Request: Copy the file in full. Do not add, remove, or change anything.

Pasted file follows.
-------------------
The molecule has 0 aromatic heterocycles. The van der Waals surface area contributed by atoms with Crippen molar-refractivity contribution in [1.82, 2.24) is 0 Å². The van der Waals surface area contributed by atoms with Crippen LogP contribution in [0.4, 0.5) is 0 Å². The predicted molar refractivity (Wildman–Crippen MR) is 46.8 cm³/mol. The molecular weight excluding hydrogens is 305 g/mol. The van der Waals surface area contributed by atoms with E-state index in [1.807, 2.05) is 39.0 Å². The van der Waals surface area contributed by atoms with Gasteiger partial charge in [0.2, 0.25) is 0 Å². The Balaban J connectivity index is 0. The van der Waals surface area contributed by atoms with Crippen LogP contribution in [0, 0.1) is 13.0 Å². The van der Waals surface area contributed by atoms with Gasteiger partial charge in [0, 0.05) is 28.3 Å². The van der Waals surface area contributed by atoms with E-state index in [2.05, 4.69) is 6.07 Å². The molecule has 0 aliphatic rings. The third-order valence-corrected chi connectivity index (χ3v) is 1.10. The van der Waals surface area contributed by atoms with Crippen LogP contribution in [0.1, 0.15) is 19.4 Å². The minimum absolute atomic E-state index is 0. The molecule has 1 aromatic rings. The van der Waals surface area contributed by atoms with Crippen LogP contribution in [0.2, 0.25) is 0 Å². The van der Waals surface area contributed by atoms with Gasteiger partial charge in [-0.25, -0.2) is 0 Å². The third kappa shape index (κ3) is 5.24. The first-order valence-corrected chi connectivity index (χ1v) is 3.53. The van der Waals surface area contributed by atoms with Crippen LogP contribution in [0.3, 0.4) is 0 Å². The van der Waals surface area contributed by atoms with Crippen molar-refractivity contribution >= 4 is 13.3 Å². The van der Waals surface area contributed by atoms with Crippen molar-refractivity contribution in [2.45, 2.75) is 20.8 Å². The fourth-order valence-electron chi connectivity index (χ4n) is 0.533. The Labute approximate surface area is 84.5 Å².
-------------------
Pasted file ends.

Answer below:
The molecule has 0 aromatic heterocycles. The van der Waals surface area contributed by atoms with Crippen molar-refractivity contribution in [1.82, 2.24) is 0 Å². The van der Waals surface area contributed by atoms with Crippen LogP contribution in [0.4, 0.5) is 0 Å². The predicted molar refractivity (Wildman–Crippen MR) is 46.8 cm³/mol. The molecular weight excluding hydrogens is 305 g/mol. The van der Waals surface area contributed by atoms with E-state index in [1.807, 2.05) is 39.0 Å². The van der Waals surface area contributed by atoms with Gasteiger partial charge in [0.2, 0.25) is 0 Å². The Balaban J connectivity index is 0. The van der Waals surface area contributed by atoms with Crippen LogP contribution in [0, 0.1) is 13.0 Å². The van der Waals surface area contributed by atoms with Gasteiger partial charge in [0, 0.05) is 28.3 Å². The van der Waals surface area contributed by atoms with E-state index in [2.05, 4.69) is 6.07 Å². The molecule has 0 aliphatic rings. The third-order valence-corrected chi connectivity index (χ3v) is 1.10. The van der Waals surface area contributed by atoms with Crippen LogP contribution in [0.1, 0.15) is 19.4 Å². The minimum absolute atomic E-state index is 0. The molecule has 1 aromatic rings. The van der Waals surface area contributed by atoms with Crippen LogP contribution in [0.2, 0.25) is 0 Å². The van der Waals surface area contributed by atoms with Gasteiger partial charge in [-0.25, -0.2) is 0 Å². The third kappa shape index (κ3) is 5.24. The first-order valence-corrected chi connectivity index (χ1v) is 3.53. The van der Waals surface area contributed by atoms with Crippen LogP contribution in [0.3, 0.4) is 0 Å². The van der Waals surface area contributed by atoms with Crippen molar-refractivity contribution >= 4 is 13.3 Å². The van der Waals surface area contributed by atoms with Crippen molar-refractivity contribution in [2.45, 2.75) is 20.8 Å². The fourth-order valence-electron chi connectivity index (χ4n) is 0.533. The Labute approximate surface area is 84.5 Å².